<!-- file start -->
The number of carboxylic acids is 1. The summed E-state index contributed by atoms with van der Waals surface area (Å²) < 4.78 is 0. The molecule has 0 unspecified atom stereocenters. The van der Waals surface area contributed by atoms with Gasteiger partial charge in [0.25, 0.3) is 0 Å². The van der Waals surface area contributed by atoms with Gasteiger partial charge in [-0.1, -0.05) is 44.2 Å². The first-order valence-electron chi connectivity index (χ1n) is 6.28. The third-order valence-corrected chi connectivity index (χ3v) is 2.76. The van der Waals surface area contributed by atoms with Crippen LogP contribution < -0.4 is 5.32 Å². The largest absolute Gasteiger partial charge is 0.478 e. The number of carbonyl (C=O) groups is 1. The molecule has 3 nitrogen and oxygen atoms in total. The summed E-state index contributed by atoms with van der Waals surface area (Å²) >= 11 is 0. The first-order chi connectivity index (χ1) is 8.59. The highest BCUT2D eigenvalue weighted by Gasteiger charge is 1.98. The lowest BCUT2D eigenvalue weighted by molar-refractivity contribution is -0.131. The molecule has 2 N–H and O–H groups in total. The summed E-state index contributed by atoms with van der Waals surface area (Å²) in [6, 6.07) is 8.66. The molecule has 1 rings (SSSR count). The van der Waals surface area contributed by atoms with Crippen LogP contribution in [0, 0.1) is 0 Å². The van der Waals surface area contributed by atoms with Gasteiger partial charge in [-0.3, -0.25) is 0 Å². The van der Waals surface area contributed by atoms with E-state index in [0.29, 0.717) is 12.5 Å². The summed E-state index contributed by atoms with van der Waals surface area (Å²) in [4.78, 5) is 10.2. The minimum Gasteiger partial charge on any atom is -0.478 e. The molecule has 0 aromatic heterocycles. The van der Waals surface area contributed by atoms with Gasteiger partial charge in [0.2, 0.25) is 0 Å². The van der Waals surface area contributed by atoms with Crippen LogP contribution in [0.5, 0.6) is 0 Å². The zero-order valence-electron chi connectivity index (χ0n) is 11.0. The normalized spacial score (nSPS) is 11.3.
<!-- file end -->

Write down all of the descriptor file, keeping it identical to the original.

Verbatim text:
The number of carboxylic acids is 1. The summed E-state index contributed by atoms with van der Waals surface area (Å²) < 4.78 is 0. The molecule has 0 unspecified atom stereocenters. The van der Waals surface area contributed by atoms with Gasteiger partial charge in [0.25, 0.3) is 0 Å². The van der Waals surface area contributed by atoms with Gasteiger partial charge in [-0.1, -0.05) is 44.2 Å². The first-order valence-electron chi connectivity index (χ1n) is 6.28. The third-order valence-corrected chi connectivity index (χ3v) is 2.76. The van der Waals surface area contributed by atoms with Crippen LogP contribution < -0.4 is 5.32 Å². The largest absolute Gasteiger partial charge is 0.478 e. The number of carbonyl (C=O) groups is 1. The molecule has 3 nitrogen and oxygen atoms in total. The summed E-state index contributed by atoms with van der Waals surface area (Å²) >= 11 is 0. The first-order chi connectivity index (χ1) is 8.59. The highest BCUT2D eigenvalue weighted by Gasteiger charge is 1.98. The lowest BCUT2D eigenvalue weighted by molar-refractivity contribution is -0.131. The molecule has 2 N–H and O–H groups in total. The summed E-state index contributed by atoms with van der Waals surface area (Å²) in [6, 6.07) is 8.66. The molecule has 1 rings (SSSR count). The van der Waals surface area contributed by atoms with Crippen LogP contribution in [0, 0.1) is 0 Å². The van der Waals surface area contributed by atoms with Gasteiger partial charge in [-0.3, -0.25) is 0 Å². The van der Waals surface area contributed by atoms with E-state index in [0.29, 0.717) is 12.5 Å². The summed E-state index contributed by atoms with van der Waals surface area (Å²) in [4.78, 5) is 10.2. The minimum Gasteiger partial charge on any atom is -0.478 e. The molecule has 0 aromatic heterocycles. The van der Waals surface area contributed by atoms with Gasteiger partial charge in [0.2, 0.25) is 0 Å². The van der Waals surface area contributed by atoms with Crippen LogP contribution in [0.5, 0.6) is 0 Å². The zero-order valence-electron chi connectivity index (χ0n) is 11.0. The normalized spacial score (nSPS) is 11.3.